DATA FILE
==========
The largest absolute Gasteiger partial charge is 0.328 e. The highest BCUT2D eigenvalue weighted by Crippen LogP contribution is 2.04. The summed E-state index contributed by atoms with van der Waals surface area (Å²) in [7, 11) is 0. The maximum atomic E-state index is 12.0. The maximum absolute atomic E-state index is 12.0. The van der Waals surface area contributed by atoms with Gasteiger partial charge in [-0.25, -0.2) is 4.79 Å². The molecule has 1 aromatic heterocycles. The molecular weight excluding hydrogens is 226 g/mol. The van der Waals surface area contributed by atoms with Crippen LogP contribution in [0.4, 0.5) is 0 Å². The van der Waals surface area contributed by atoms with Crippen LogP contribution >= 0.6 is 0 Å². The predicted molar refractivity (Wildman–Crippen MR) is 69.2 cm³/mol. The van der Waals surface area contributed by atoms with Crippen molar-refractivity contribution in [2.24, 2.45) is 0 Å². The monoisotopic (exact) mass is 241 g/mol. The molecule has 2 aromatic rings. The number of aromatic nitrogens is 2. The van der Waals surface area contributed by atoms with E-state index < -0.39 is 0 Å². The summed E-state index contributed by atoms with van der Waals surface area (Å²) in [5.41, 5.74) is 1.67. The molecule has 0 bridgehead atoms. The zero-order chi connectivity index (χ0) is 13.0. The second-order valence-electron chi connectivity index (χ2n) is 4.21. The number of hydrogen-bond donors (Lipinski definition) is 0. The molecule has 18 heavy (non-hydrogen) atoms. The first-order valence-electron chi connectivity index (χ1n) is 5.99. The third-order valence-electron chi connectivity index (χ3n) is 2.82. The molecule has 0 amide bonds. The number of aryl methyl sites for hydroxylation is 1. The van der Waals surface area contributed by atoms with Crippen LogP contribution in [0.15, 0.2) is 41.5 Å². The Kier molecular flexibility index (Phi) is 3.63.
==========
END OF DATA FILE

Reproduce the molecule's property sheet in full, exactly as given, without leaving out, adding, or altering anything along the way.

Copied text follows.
The largest absolute Gasteiger partial charge is 0.328 e. The highest BCUT2D eigenvalue weighted by Crippen LogP contribution is 2.04. The summed E-state index contributed by atoms with van der Waals surface area (Å²) in [7, 11) is 0. The maximum atomic E-state index is 12.0. The maximum absolute atomic E-state index is 12.0. The van der Waals surface area contributed by atoms with Gasteiger partial charge in [-0.25, -0.2) is 4.79 Å². The molecule has 1 aromatic heterocycles. The molecular weight excluding hydrogens is 226 g/mol. The van der Waals surface area contributed by atoms with Crippen LogP contribution in [0.4, 0.5) is 0 Å². The van der Waals surface area contributed by atoms with Crippen LogP contribution >= 0.6 is 0 Å². The predicted molar refractivity (Wildman–Crippen MR) is 69.2 cm³/mol. The van der Waals surface area contributed by atoms with Crippen molar-refractivity contribution in [2.24, 2.45) is 0 Å². The monoisotopic (exact) mass is 241 g/mol. The molecule has 2 aromatic rings. The number of aromatic nitrogens is 2. The van der Waals surface area contributed by atoms with E-state index < -0.39 is 0 Å². The summed E-state index contributed by atoms with van der Waals surface area (Å²) in [5.41, 5.74) is 1.67. The molecule has 0 bridgehead atoms. The zero-order chi connectivity index (χ0) is 13.0. The second-order valence-electron chi connectivity index (χ2n) is 4.21. The number of hydrogen-bond donors (Lipinski definition) is 0. The molecule has 18 heavy (non-hydrogen) atoms. The first-order valence-electron chi connectivity index (χ1n) is 5.99. The third-order valence-electron chi connectivity index (χ3n) is 2.82. The molecule has 0 amide bonds. The number of aryl methyl sites for hydroxylation is 1. The van der Waals surface area contributed by atoms with Crippen LogP contribution in [0.15, 0.2) is 41.5 Å². The Kier molecular flexibility index (Phi) is 3.63.